SMP and SDA Reports explained
Sustainable Management Plans (SMP) and Sustainable Design Assessments (SDA) are documents that summarise the sustainable design features of new residential and non-residential developments. These documents are required by some councils within Victoria at the planning permit stage. These reports can often be what enables a project's approval, so we recommend that you have them completed by a qualified expert.
Within these reports, we will assess your development according to 10 key sustainable design criteria detailed below:
1. Indoor Environment Quality
To achieve a healthy indoor environment which facilitates the well-being of the occupants within it, building services and design features such as ventilation, orientation of windows, acoustics and lighting (to name a few) are considered to ensure that you remain comfortable all-year-round.
2. Energy Efficiency
Ensuring efficient energy use is not only an essential part of lowering your energy bills, but also in doing your part to minimise total greenhouse emissions. To maximise these objectives, we look at providing effective and efficient active and passive design solutions such as glazed windows, external shading, and renewable energy and HVAC systems.
3. Water Efficiency
As the driest populated continent on earth, efficient water consumption is of utmost importance to the dwelling and environment. To ensure that not a single drop goes to waste, we look at ways to encourage the collection and re-use of rain water and storm water, the use of efficient water fixtures; and adequate landscape irrigation (if required).
4. Stormwater Management
Stormwater can have a negative impact on your property and the environment as it transports nutrients, chemical pollutants and litter into our waterways. But stormwater has the potential to be a valuable resource by reducing the need for potable water usage. If well-managed, stormwater can instead be used to water your garden and promote water conservation.
5. Building Materials
Building materials come at the cost of environmental resources, but there are ways to minimise these costs and maximise their impact on your project through the encouragement of using materials with a favourable life-cycle assessment. Depending on your climate, materials with a high thermal mass such as concrete can be used to keep your indoor environment comfortable and reduce the need for maintenance.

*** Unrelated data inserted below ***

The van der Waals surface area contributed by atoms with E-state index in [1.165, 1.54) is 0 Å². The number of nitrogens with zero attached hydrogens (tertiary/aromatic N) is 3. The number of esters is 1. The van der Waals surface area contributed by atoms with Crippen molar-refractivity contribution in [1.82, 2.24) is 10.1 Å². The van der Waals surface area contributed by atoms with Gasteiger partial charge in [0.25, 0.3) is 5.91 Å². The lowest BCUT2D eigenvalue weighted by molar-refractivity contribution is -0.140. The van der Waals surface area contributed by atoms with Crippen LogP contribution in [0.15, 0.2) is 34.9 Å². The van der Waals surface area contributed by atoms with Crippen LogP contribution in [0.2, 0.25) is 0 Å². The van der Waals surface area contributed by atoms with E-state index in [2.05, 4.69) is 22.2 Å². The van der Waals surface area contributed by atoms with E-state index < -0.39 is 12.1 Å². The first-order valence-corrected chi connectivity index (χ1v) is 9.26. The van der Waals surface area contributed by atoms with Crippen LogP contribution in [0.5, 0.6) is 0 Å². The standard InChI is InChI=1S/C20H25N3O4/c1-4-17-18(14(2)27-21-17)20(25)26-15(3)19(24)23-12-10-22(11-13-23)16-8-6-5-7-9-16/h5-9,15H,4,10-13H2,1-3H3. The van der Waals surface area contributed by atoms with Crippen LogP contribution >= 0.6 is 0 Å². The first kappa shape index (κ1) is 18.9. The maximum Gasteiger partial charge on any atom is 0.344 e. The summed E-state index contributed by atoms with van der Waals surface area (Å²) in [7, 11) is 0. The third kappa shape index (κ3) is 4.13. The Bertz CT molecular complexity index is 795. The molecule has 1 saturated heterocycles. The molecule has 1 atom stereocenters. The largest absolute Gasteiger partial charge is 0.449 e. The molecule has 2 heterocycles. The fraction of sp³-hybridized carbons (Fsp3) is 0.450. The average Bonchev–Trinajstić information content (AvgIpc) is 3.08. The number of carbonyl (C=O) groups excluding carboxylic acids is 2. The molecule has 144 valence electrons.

With more incentive being placed on the production and use of electric vehicles, we can still do our part to reduce carbon emissions by designing solutions which minimise car dependency and ensuring that the built environment is designed to promote the use of public transport, walking and cycling.
7. Waste Management
Waste management is becoming an issue of growing significance as populations grow and individual carbon footprints increase. However, there are ways to combat this to ensure unnecessary waste is avoided, such as the re-use and recycling of materials during the design, construction and operational stages of development. These design ideologies are developed in conjunction with local, state and territory authorities to guarantee the long-term sustainability of a development.
8. Urban Ecology
Your garden can do more than simply look pretty. It can be designed to serve as a functional system which addresses amenities and assists your development in saving considerable amounts of water whilst providing an environment that native flora and fauna can thrive in. By keeping this in mind, an urban ecology can be developed which protects and enhances biodiversity whilst simultaneously improving the aesthetics of your development.
Sustainability never stops and neither does innovation. Innovative technology, design and processes in all developments are used in conjunction to influence the sustainability of buildings. At Certified Energy, we constantly look to exceed expectations in the nine other key sustainable building criteria and remain at the forefront of emerging sustainable technologies.
10. Construction & Building Management
Every stage of the design, planning and construction process needs to be carefully analysed and managed to ensure that projects are completed with the sustainable practices in mind. Certified Energy will go the extra mile to ensure that environmentally certified and preferred materials are used in conjunction with environmental management plans to deliver affordable and sustainable outcomes.